Americans mistakenly believe that approximately 10% of the U.S. government's budget goes to aiding the poor and impoverished of the world. According to the World Bank, the real figure was less than .1% for 2002, and many authors have suggested that these loans and grants have harmed, not helped, development worldwide (Easterly, 2001). Americans are a very generous people. Why is their government so stingy with foreign aid and why is this aid so ineffective in helping the poor people of the world escape poverty? Here introducing democratic reforms might serve double duty. If greater democracy in America leads to greater involvement of its people, the world may find that Americans are indeed much more generous and caring than their government appears to be. It is also true that if more developing countries enact democratic reforms, they should grow faster economically and, in time, help their people out of poverty (Roll and Talbott 2003; this research paper is cited often in this text and is included in the back as an appendix). Perhaps aid to developing countries can be redirected to helping them establish good democratic and other important governmental institutions and then allow these countries to make their own decisions regarding economics and governance.

There is another troubling symptom that something is wrong in America. America's media have gone through an amazing transformation over the last 30 years. There has been a great corporate consolidation not only in the television industry, but also among radio stations, newspapers, and entertainment companies (McChesney, 2000). This change has undoubtedly resulted in greater operating efficiencies for the providers of news and entertainment, but what is the impact on the democratic form of government of allowing the free press to be controlled by a few, very powerful corporations? One of the cornerstones of any wellfunctioning democracy is a free and independent press. Has America sold its down the river?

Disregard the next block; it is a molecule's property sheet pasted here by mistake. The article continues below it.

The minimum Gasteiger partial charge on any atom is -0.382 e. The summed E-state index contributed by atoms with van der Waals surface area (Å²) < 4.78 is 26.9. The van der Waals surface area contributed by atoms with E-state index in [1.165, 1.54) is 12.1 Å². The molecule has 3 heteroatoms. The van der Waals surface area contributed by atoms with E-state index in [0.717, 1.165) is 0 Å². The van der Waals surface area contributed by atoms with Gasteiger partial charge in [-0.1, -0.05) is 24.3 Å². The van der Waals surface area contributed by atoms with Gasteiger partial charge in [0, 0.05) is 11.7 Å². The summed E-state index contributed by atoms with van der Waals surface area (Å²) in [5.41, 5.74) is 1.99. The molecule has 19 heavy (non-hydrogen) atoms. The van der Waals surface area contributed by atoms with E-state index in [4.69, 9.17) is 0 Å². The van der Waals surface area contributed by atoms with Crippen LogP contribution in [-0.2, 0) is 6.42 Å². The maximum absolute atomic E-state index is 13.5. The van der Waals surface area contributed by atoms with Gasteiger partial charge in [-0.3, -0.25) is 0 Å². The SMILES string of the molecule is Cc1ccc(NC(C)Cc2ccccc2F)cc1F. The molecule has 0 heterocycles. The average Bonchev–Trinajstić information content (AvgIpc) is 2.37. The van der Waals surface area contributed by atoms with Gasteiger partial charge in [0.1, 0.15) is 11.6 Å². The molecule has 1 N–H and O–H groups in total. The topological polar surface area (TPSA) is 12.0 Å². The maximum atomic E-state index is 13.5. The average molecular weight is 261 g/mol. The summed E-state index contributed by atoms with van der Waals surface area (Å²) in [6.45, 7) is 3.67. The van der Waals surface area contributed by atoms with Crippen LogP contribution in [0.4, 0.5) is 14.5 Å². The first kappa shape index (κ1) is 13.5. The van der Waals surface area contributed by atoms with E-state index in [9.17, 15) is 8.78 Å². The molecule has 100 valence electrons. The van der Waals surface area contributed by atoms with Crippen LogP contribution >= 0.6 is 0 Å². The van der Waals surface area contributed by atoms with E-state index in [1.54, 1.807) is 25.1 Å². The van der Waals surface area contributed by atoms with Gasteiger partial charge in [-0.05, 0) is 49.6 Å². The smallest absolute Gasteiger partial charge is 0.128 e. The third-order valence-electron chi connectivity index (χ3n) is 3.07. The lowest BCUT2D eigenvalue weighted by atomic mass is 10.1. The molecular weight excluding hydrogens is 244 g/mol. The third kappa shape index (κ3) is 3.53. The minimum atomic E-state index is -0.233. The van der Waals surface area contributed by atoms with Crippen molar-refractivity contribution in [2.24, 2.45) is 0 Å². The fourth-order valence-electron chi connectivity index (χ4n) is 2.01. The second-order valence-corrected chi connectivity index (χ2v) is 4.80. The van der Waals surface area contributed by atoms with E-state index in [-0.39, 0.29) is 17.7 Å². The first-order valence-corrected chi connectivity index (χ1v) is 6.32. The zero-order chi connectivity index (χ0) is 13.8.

To summarize, America has its problems. They seem to be getting worse, and they are not being addressed by the government. If ignored, they will fester until they endanger America and its people. Before possible solutions can be suggested, the problems themselves have to be well understood. Then, and only then, can the American people come to the necessary consensus to move forward and institute real democratic reform.

The primary reform suggested here is a dramatic reduction, if not elimination, of the undue and unfair influence special interests have in the government. By far, the largest of these privileged groups that should be restricted in their political activities are our largest corporations. Their campaign contributions should stop and their lobbying activities cease. The wealthy also have far too much say in how our government runs. But there are other parties that have too much influence in Washington, and to ensure that every American's voice is heard, their influence also needs curbing. Each of us is a member of at least one special interest group. We are the elderly, we are environmentalists, we are union members, we are gun owners, we are lawyers, and we are doctors. But first we are Americans. Until we look past the immediate gains from narrowly crafted legislation written to benefit our special interest, we must ask the more fundamental question, "Is it good for America?" And once we learn to ask this question, we can ask the next: "Is it good for humanity?" In this spirit, do not be offended if this text attacks your favorite special interest; the book tries to demonstrate its impartiality and lack of bias by attacking every special interest. Just remember that with an American spirit of hard work, dedication, devotion, and cooperation, we will conquer these problems and put America back on the path to greater enlightenment and fulfillment for its citizens.